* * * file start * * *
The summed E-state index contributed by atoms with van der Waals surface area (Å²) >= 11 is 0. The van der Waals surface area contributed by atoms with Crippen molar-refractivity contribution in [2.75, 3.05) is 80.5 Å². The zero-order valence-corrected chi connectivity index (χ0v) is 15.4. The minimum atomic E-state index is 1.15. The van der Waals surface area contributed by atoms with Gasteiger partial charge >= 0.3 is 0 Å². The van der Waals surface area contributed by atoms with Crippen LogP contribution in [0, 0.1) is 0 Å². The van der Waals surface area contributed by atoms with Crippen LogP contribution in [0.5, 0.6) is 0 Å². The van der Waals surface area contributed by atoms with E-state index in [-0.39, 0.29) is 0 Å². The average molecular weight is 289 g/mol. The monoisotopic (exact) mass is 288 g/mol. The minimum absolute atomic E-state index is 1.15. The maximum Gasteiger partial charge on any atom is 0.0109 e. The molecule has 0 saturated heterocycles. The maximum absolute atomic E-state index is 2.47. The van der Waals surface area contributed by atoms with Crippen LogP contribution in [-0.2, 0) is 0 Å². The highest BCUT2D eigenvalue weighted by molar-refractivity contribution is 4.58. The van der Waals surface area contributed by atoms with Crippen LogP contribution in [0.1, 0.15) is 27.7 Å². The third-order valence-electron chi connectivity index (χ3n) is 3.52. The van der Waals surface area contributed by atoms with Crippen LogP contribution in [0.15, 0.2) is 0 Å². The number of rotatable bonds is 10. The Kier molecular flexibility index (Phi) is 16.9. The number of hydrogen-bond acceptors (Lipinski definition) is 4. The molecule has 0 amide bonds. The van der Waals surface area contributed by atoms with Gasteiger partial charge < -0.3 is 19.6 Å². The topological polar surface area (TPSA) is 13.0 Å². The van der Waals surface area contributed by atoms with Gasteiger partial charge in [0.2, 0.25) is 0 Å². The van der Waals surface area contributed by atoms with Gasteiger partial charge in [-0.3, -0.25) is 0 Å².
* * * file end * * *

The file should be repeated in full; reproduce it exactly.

The summed E-state index contributed by atoms with van der Waals surface area (Å²) >= 11 is 0. The van der Waals surface area contributed by atoms with Crippen molar-refractivity contribution in [2.75, 3.05) is 80.5 Å². The zero-order valence-corrected chi connectivity index (χ0v) is 15.4. The minimum atomic E-state index is 1.15. The van der Waals surface area contributed by atoms with Gasteiger partial charge >= 0.3 is 0 Å². The van der Waals surface area contributed by atoms with Crippen LogP contribution in [0, 0.1) is 0 Å². The van der Waals surface area contributed by atoms with Crippen LogP contribution in [0.5, 0.6) is 0 Å². The van der Waals surface area contributed by atoms with E-state index in [-0.39, 0.29) is 0 Å². The average molecular weight is 289 g/mol. The monoisotopic (exact) mass is 288 g/mol. The minimum absolute atomic E-state index is 1.15. The maximum Gasteiger partial charge on any atom is 0.0109 e. The molecule has 0 saturated heterocycles. The maximum absolute atomic E-state index is 2.47. The van der Waals surface area contributed by atoms with Crippen LogP contribution in [-0.2, 0) is 0 Å². The highest BCUT2D eigenvalue weighted by molar-refractivity contribution is 4.58. The van der Waals surface area contributed by atoms with Crippen LogP contribution in [0.1, 0.15) is 27.7 Å². The third-order valence-electron chi connectivity index (χ3n) is 3.52. The van der Waals surface area contributed by atoms with Crippen LogP contribution in [0.15, 0.2) is 0 Å². The number of rotatable bonds is 10. The Kier molecular flexibility index (Phi) is 16.9. The number of hydrogen-bond acceptors (Lipinski definition) is 4. The molecule has 0 amide bonds. The van der Waals surface area contributed by atoms with Gasteiger partial charge < -0.3 is 19.6 Å². The topological polar surface area (TPSA) is 13.0 Å². The van der Waals surface area contributed by atoms with Gasteiger partial charge in [0.2, 0.25) is 0 Å². The van der Waals surface area contributed by atoms with Gasteiger partial charge in [-0.3, -0.25) is 0 Å².